|Cato Policy Analysis No. 65||January 31, 1986|
by James Bovard
James Bovard is a free-lance writer who has written on foreign aid for the Wall Street Journal, Chicago Tribune, and other publications.
For 40 years, U.S. foreign aid has been judged by its intentions, not its results. Foreign aid programs have been perpetuated and expanded not because they have succeeded, but because giving foreign aid still seems like a good idea. But foreign aid has rarely done anything that countries could not have done for themselves. And it has often encouraged the recipient governments' worst tendencies--helping to underwrite programs and policies that have starved thousands of people and derailed struggling economies.
In agriculture, in economic planning, in food assistance, U.S. foreign aid has routinely failed to benefit the foreign poor. In Africa, Asia, and Latin America, the U.S. Agency for International Development (AID) has dotted the countryside with "white elephants": idle cement plants, near-empty convention centers, abandoned roads, and--perhaps the biggest white elephant of them all--a growing phalanx of corrupt, meddling, and overpaid bureaucrats.
Since 1946, the United States has given over $146 billion in humanitarian assistance to foreign countries. In 1985, the United States provided over $10 billion in non-military aid abroad, ranging from free food to balance-of-payments support to project-assistance and population-planning programs. AID employs over 4,500 employees to administer these programs, many of which have expanded rapidly under the Reagan administration.
Americans have a long tradition of generously aiding the victims of foreign earthquakes, famines, and wars. Before World War II, private citizens provided almost all of America's foreign assistance. After World War II, the Truman administration decided that a larger, more centralized effort was necessary to revitalize the war-torn economies of Europe. Economic planning was the rage in Washington in the late 1940s, and Marshall Plan administrators exported their new-found panacea. The Marshall Plan poured over $13 billion into Europe and coincided with an economic revival across the continent. The best analysis indicates that Europe would have recovered regardless of U.S. aid, and that the clearest effect of the Marshall Plan was to increase the recipient governments' control of their economies.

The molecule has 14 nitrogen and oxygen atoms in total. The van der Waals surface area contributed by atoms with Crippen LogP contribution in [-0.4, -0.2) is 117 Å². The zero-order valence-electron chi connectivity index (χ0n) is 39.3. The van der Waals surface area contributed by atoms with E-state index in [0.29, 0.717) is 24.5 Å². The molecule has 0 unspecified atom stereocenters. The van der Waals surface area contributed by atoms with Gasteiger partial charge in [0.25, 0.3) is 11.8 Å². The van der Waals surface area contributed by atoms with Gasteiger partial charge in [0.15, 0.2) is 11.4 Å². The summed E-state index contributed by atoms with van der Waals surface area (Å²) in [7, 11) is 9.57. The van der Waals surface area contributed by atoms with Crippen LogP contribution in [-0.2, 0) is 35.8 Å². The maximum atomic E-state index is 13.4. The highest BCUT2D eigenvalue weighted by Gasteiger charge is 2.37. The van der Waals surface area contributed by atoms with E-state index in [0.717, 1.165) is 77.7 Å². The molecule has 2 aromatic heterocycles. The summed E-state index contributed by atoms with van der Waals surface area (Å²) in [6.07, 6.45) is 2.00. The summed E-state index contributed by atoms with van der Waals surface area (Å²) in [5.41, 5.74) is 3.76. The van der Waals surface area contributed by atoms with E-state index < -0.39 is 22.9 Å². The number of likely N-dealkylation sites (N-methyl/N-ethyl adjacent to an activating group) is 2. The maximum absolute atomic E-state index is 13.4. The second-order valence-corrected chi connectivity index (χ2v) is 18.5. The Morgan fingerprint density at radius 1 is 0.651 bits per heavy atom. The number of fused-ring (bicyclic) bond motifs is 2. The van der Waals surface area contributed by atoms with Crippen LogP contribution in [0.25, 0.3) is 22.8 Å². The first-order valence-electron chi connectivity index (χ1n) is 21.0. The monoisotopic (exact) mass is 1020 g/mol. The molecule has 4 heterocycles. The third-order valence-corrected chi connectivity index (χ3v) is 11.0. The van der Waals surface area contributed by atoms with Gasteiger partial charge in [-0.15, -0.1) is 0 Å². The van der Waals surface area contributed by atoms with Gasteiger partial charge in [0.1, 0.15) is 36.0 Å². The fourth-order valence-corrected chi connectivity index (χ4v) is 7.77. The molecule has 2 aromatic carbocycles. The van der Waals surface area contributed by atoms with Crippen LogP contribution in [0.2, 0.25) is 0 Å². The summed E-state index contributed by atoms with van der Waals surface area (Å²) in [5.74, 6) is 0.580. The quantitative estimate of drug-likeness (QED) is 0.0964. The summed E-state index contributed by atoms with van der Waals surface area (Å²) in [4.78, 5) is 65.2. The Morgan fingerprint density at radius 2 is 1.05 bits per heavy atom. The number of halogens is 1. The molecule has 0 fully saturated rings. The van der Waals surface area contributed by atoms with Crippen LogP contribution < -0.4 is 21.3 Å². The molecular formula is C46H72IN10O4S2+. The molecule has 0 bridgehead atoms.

The apparent success of the Marshall Plan led Truman in 1949 to propose his Point Four Program to provide a smaller version of the Marshall Plan for poor countries in Africa, Asia, and Central and South America. Truman declared that Point Four would be "a bold new program for making the benefits of our scientific advances and industrial progress available for the improvement and growth of undeveloped areas."
In the 1950s, the Eisenhower administration downplayed humanitarian aid, concentrating on security assistance to strategic allies. In 1954, Sen. Hubert H. Humphrey pushed the Food For Peace program through Congress, but that was the largest innovation in economic assistance during the decade. When John F. Kennedy took the helm in 1961, the stage was set for a huge expansion of foreign aid. In a special message to Congress, Kennedy called for "a dramatic turning point in the troubled history of foreign aid" and proclaimed that the sixties would be the "decade of development"--"the period when many less- developed nations make the transition into self-sustaining growth." Kennedy placed heavy stress on the willingness of recipient governments "to undertake necessary internal reform and self-help." In 1961, AID was created, and the U.S. foreign aid bureaucracy came into its own.